12. 12.  Feedback: Links of maXbox and Socket Programming: 12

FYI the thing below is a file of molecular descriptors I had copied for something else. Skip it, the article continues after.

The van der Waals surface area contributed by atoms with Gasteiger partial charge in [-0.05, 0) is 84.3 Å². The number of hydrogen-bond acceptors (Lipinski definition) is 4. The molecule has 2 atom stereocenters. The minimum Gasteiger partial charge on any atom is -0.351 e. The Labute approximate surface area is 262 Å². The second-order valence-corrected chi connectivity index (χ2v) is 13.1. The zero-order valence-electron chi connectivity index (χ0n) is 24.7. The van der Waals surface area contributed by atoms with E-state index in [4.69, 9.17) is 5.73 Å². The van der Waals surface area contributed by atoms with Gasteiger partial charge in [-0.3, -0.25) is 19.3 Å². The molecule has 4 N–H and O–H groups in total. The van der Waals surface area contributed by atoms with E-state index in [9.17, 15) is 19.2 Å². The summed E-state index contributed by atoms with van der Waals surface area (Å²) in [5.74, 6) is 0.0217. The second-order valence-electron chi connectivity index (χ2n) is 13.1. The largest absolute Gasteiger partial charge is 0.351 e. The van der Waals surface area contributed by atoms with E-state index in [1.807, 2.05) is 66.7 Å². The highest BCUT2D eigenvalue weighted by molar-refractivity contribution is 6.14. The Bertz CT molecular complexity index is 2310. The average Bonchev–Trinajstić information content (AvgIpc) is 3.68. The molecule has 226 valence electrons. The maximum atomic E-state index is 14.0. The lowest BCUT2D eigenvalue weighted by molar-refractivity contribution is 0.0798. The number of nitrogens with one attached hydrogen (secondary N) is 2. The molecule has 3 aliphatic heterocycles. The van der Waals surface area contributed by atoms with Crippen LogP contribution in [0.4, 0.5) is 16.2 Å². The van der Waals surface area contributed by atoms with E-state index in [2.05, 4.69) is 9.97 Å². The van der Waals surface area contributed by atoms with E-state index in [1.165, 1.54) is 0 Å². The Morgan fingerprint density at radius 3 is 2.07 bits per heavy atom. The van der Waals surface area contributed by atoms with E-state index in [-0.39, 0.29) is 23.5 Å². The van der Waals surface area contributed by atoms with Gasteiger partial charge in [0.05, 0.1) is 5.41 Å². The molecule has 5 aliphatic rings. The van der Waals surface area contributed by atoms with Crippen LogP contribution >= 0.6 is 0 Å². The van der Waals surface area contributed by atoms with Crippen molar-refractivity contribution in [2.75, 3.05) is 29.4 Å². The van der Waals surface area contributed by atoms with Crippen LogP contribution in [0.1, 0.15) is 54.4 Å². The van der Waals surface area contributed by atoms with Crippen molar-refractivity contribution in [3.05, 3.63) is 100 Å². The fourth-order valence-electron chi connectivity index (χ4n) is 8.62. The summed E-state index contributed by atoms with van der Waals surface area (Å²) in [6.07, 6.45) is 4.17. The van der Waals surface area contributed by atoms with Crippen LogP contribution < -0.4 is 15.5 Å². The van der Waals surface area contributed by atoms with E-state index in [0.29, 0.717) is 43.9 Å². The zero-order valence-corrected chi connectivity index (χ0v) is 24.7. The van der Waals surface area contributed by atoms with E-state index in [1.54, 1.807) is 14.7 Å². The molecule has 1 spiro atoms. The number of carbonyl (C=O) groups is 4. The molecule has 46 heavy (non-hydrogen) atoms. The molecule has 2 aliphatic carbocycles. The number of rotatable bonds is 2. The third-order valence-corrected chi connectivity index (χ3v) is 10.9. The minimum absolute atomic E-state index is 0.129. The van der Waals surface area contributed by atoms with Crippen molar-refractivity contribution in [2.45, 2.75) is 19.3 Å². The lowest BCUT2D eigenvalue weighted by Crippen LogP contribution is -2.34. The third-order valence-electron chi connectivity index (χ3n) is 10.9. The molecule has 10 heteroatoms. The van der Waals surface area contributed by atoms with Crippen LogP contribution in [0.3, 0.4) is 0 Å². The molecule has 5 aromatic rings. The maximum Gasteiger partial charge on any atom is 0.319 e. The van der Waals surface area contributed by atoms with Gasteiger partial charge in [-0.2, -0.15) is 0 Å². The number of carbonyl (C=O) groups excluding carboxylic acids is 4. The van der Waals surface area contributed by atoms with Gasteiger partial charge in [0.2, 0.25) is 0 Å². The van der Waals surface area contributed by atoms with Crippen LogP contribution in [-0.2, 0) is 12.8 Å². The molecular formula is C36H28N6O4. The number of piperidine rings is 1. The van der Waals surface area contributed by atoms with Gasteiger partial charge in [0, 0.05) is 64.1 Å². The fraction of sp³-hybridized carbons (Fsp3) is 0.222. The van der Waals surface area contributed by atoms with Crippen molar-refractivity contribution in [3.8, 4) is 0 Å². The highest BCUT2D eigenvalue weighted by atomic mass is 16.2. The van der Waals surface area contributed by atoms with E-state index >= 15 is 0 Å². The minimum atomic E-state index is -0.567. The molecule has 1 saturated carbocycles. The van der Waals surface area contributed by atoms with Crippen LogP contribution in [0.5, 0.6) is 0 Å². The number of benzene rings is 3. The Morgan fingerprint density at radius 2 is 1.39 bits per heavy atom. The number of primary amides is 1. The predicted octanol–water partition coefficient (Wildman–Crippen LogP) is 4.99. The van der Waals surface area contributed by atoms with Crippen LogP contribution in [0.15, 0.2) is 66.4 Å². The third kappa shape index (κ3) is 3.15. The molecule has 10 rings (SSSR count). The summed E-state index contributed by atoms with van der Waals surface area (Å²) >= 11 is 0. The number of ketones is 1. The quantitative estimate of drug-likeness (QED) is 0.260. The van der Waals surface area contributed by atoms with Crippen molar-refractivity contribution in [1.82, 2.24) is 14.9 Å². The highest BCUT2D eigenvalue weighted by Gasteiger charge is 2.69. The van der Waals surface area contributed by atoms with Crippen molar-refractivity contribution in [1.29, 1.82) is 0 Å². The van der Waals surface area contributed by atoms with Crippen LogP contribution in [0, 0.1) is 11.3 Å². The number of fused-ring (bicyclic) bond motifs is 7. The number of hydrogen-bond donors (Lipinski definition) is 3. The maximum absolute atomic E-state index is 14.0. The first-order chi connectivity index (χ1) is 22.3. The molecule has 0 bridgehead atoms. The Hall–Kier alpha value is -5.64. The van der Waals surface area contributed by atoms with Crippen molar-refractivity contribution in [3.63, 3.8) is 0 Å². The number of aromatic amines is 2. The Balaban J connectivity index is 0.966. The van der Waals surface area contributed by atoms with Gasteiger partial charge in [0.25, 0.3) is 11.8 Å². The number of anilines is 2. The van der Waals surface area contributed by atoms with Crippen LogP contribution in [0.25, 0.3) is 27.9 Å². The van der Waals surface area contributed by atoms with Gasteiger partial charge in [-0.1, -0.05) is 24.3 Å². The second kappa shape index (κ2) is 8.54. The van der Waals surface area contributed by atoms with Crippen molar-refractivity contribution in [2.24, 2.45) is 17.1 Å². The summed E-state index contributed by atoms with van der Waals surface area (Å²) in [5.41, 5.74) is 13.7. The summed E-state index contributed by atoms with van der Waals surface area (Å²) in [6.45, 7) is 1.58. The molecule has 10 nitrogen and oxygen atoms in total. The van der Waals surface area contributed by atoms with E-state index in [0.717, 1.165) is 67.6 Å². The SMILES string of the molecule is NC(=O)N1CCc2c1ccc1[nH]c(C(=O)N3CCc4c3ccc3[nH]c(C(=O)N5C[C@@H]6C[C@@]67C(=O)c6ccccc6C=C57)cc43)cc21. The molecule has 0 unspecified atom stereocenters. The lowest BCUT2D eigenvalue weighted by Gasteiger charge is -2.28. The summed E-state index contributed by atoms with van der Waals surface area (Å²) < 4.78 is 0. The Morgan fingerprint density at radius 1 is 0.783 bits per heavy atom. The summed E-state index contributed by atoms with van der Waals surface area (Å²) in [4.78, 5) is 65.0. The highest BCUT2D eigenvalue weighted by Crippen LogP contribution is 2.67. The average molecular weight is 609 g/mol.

13. 13. 1.4 Appendix EXAMPLE: List Objects Working with Lists The VCL/RTL includes many classes that represents lists or collections of items. They vary depending on the types of items they contain, what operations they support, and whether they are persistent. The following table lists various list classes, and indicates the types of items they contain: Object Maintains TList A list of pointers TThreadList A thread-safe list of pointers TBucketList A hashed list of pointers TObjectBucketList A hashed list of object instances TObjectList A memory-managed list of object instances TComponentList A memory-managed list of components (that is, instances of classes descended from TComponent) TClassList A list of class references TInterfaceList A list of interface pointers. TQueue A first-in first-out list of pointers TStack A last-in first-out list of pointers TObjectQueue A first-in first-out list of objects TObjectStack A last-in first-out list of objects TCollection Base class for many specialized classes of typed items. TStringList A list of strings THashedStringList A list of strings with the form Name=Value, hashed for performance. The ProgID for each of the Shell objects is shown in the following table. Object TList TThreadList TBucketList TObjectBucketList TObjectList TComponentList TClassList TInterfaceList TQueue TStack TObjectQueue TObjectStack TCollection TStringList THashedStringList Function A list of pointers A thread-safe list of pointers A hashed list of pointers A hashed list of object instances A memory-managed list of object instances A memory-managed list of components A list of class references A list of interface pointers A first-in first-out list of pointers A last-in first-out list of pointers A first-in first-out list of objects A last-in first-out list of objects Base class for many specialized classes of typed items A list of strings A list of strings with the form Name=Value, hashed for performance. 13